Miami Beach Cleanup with Park View Island Sustainable Development Association
Miami Beach, Florida
August 20, 2022
On Saturday, August 20th, 2022, The International SeaKeepers Society co-hosted a cleanup on 73rd Street Beach in North Miami with Park View Island Sustainable Development Association; a non-profit focused on addressing neighborhood concerns, community improvement, and sustainable development for a brighter future. Sixteen volunteers joined us in cleaning 109 pounds of trash from the sands and dunes of the site, and among these volunteers were both Laura Dominguez and Gustavo Ortega, who are currently running for office here in Florida. Laura Dominguez is running for Commissioner of the City of Miami Beach, and Gustavo Ortega is running for State Representative. We were happy to see those running to represent us involved in their community and demonstrating their care for our coastal environment. The most common items collected at this cleanup were cigarettes and beverage bottles, both glass and plastic.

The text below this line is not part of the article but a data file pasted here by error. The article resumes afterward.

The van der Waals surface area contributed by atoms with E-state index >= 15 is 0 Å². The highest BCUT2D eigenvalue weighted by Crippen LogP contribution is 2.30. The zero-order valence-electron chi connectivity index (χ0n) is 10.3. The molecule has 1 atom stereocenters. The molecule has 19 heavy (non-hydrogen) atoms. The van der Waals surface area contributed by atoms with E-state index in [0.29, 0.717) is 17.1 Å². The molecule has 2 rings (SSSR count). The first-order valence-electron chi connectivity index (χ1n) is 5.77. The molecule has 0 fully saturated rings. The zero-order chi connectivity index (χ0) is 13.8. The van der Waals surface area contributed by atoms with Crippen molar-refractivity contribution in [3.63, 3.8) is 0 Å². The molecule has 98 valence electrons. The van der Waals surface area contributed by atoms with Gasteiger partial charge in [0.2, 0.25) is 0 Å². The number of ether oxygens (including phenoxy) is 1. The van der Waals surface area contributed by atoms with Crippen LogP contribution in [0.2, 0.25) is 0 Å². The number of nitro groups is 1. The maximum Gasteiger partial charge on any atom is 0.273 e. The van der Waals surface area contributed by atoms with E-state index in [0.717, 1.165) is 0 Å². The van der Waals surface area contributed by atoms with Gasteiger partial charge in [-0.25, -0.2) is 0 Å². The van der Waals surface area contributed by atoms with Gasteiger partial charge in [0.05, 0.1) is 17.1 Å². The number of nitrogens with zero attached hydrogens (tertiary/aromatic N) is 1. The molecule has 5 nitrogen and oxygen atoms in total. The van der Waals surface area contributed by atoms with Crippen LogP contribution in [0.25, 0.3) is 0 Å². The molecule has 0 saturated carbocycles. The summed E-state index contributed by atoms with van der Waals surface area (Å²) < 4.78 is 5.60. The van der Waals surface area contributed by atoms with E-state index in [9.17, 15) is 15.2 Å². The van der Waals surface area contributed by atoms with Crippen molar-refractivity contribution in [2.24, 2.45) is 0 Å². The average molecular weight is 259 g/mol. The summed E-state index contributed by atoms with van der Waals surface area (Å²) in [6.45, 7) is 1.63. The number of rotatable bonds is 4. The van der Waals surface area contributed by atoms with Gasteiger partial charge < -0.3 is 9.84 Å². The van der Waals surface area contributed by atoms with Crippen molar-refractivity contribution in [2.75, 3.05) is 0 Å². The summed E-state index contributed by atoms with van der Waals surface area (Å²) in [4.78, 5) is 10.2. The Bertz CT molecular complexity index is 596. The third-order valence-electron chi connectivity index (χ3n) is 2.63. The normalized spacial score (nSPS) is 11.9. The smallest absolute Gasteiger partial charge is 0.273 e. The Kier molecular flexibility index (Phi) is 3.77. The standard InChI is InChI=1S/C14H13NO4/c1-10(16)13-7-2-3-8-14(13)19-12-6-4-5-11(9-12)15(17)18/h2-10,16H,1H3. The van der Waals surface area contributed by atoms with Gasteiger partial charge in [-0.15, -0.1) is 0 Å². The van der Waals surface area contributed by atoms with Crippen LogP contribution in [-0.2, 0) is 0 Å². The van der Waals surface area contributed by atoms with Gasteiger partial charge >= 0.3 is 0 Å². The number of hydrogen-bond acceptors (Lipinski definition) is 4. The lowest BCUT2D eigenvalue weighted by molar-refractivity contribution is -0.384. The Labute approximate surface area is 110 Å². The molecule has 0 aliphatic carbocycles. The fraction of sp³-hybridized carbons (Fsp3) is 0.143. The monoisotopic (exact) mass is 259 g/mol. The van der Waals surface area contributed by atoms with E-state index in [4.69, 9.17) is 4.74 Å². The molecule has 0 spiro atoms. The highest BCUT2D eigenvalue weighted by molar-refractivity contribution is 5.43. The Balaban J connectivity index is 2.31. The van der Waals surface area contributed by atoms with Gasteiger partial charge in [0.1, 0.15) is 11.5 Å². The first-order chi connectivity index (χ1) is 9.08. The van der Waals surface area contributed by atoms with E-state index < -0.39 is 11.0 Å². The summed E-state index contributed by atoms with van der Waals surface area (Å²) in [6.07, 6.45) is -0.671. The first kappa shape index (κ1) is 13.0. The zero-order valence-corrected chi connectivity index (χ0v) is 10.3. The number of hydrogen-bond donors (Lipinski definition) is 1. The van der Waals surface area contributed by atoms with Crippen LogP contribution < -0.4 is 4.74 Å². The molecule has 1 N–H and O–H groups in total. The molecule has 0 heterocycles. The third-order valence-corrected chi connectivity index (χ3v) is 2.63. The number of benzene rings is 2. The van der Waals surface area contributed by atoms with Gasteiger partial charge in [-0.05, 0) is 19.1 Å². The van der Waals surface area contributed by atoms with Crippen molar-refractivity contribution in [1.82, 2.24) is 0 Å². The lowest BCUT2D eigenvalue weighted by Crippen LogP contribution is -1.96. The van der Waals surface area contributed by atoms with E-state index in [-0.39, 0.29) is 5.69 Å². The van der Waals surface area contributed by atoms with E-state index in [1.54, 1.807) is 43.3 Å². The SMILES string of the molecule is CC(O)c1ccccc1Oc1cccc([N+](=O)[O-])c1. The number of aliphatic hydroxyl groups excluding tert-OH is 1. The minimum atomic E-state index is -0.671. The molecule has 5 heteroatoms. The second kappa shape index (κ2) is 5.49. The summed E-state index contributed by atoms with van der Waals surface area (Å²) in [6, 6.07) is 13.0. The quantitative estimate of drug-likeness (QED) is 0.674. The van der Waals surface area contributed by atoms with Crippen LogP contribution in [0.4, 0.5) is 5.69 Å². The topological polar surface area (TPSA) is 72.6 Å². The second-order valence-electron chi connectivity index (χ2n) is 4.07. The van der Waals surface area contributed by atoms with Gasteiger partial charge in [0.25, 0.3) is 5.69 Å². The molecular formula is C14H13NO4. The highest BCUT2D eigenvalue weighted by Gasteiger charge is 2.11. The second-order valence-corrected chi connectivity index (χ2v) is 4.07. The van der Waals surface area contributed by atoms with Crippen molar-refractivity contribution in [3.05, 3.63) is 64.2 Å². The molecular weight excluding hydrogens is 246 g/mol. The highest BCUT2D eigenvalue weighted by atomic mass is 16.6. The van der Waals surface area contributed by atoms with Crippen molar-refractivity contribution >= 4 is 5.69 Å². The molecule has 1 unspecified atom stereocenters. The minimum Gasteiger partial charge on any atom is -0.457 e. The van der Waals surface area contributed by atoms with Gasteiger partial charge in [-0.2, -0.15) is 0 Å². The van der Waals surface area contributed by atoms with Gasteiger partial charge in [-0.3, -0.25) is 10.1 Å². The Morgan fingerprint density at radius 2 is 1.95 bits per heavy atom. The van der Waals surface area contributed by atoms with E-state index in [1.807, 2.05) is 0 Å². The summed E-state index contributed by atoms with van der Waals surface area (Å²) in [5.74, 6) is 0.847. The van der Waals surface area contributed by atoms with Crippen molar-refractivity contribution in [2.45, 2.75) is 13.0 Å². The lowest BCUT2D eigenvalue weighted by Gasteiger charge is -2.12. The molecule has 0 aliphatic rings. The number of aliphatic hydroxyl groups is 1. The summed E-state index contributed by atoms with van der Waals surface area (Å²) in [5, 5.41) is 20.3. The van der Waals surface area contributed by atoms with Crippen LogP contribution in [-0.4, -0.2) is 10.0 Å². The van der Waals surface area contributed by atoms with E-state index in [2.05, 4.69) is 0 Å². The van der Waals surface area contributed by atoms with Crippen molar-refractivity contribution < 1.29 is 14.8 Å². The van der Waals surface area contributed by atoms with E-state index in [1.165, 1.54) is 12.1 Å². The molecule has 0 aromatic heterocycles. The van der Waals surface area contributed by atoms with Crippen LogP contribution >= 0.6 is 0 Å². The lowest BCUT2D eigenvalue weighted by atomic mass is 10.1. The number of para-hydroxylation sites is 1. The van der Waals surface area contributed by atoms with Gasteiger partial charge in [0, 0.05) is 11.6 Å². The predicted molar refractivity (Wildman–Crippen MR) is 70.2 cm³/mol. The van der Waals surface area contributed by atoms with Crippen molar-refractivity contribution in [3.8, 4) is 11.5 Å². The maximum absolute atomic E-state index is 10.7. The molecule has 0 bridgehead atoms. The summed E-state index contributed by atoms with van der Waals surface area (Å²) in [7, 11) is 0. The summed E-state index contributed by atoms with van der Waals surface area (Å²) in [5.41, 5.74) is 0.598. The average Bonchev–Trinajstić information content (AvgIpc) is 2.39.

CleanSwell is a trash collection mobile app developed by Ocean Conservancy and utilized by volunteers at each of our cleanups that allows them to record the types and quantities of trash found during their clean. Our mission at SeaKeepers begins with the foundation of research followed by the education of communities that empower them to protect and restore the surrounding coastal and marine environments. Data from the CleanSwell app is included in a global database that scientists everywhere can access and provides a means of identifying pollution trends that are location specific. Using CleanSwell at our cleanups involves community members in the Ocean Conservancy’s pursuit of evidence based solutions for a healthy ocean and the wildlife and people that depend on it, as well as provides the data necessary for effective local legislation to be written accomplishing the SeaKeepers’ goal of protection and eventual restoration. This cleanup, 50% of volunteers participated in tracking their trash with CleanSwell, and 36% of the trash was accounted for.
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